© 2023 MJH Life Sciences™ and dvm360 | Veterinary News, Veterinarian Insights, Medicine, Pet Care. All rights reserved.
Analyzing the risk and benefits for vaccinations
There is a great deal of literature including many books on the science behind risk/benefit analysis. I reviewed some of them prior to writing this article, but try as I might, I could not incorporate much into the task at hand, namely doing a risk/benefit analysis of vaccination in pets.
There is a great deal of literature including many books on the science behind risk/benefit analysis. I reviewed some of them prior to writing this article, but try as I might, I could not incorporate much into the task at hand, namely doing a risk/benefit analysis of vaccination in pets. One thing I did learn was that one can't just do a risk/benefit analysis: there must be a purpose in mind, e.g. what is the most effective approach to the control and prevention of disease X, or, what is the safest approach to the prevention of disease X? From the perspective of the pet owner, the purpose behind vaccination could be: what vaccines are necessary for my pet, and are these vaccines safe for my pet? I will focus on these last two questions since the decision belongs with the client, but the veterinarian, being the expert, is expected to advise the client as to what is best for the pet.
The process leading to a vaccination decision for an individual pet involves the owner/owning family and the veterinarian. The patient is the pet, and both the veterinarian and the owner presumably want to do what is best (safe and effective protection) for the pet. The veterinarian is expected to be an advocate for the pet and not to have another agenda. The attitude of the owner probably reflects the strength of the bond between owner and pet and the place of the pet within the family structure. It also would be expected to reflect the personal risk acceptance profile of the owner, his or her knowledge and understanding of vaccination, as well as the trust and confidence he or she has in the veterinarian.
A number of groups, including the American Veterinary Medical Association (AVMA), American Animal Hospital Association (AAHA) and the vaccine manufacturers, advocate that a risk/benefit analysis be done on each pet to be vaccinated rather than instituting species-specific vaccine protocols for all pets seen by the practice. This article examines that notion and explores what such an approach would entail.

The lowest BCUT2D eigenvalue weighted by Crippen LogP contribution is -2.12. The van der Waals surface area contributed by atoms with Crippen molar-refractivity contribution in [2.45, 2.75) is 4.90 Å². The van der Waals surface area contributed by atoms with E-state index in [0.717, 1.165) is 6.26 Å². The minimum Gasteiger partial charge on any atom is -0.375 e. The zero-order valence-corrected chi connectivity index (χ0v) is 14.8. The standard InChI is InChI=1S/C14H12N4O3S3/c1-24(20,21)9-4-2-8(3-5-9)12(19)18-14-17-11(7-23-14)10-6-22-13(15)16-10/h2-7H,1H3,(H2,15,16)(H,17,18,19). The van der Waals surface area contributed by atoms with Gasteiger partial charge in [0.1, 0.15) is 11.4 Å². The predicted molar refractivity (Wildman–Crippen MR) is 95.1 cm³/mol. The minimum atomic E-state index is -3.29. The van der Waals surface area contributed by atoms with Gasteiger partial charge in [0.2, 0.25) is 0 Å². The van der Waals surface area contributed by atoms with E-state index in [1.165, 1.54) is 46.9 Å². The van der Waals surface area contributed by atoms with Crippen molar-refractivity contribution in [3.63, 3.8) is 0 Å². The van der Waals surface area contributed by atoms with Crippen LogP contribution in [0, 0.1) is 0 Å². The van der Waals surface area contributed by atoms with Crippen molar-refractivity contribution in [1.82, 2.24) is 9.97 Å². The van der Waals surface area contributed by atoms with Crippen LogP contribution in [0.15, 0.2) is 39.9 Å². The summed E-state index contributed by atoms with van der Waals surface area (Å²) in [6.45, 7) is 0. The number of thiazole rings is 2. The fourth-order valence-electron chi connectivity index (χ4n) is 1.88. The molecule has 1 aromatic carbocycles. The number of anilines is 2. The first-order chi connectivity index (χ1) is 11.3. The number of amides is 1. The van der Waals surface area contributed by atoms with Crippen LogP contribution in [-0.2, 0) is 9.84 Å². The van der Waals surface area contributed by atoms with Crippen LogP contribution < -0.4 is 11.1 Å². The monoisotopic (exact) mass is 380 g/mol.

Factors in the veterinarian's decision-influencing role would probably include:
- Fundamental knowledge and understanding of the science of vaccinology;
- Practice philosophy/goals, e.g. evidence-based and high quality medicine;
- Standards adhered to: internally generated or externally driven, e.g. AAHA;
- Level of devotion to and understanding of the scientific process;
- Level of understanding of Aesculapian authority in pet practice, or the importance of being an advocate for the pet;
- Knowledge of the diseases and disease organisms in question and their local prevalences, mechanisms of spread, ease of diagnosis and treatments.
- Knowledge of the likely level of exposure by the particular pet to diseases;
- Status of the pet's immune system;
- The efficacy of the vaccine as well as the incidence of adverse effects;
- Respect for the opinions and sensitivities of the client.
Factors in the owner's decision-making process:
- Trust in the advice received from the veterinary team, particularly the doctor;
- Level of risk the owner will tolerate;
- Financial priorities of the owner;
- Strength of the bond between owner pet. Is the pet a family member? Each of these factors can influence vaccination decisions.
Each of these factors can influence vaccination decisions.
Veterinarians know that vaccination is the most cost-effective strategy for controlling infectious diseases in pet populations, and most would agree that it is far better to prevent disease than to let it occur and then treat it. Vaccination is a medical procedure that does not always induce immunity and can cause side effects, which in rare cases, may be severe. Veterinarians also appreciate that vaccination is a population-based disease control strategy and understand that disease in individual pets is a reflection of the level of disease threat, the level of immunity in the individual and in the local pet population as well as the presence or absence of other modifying factors. It is important that clients also understand the limitations of vaccination.
Practice goals, standards
This will vary from practice to practice. Practices may establish their own standards or may follow the lead of organizations such as veterinary schools, AAHA, and veterinary medical associations. At Banfield, we set our own standards. These reflect our commitment to provide pets with the same care we want for ourselves. We are a bond-centered, evidence-based practice, and we are committed to making life better for families. We believe that pets should not be a threat to other family members. We are committed, therefore, to preventing diseases that pose a threat to people and to preventing diseases that pose a significant threat to pets. As such, we recommend vaccination of pets against:
- All diseases of pets that are endemic to the United States and are associated with significant morbidity and mortality – especially those for which there are no readily available diagnostic tests or effective therapy (e.g. distemper, parvovirus, panleukopenia, FeLV, FIV, rabies);
- Chronic diseases or diseases with chronic sequelae that affect a pet's quality of life (e.g., Lyme disease, feline respiratory disease).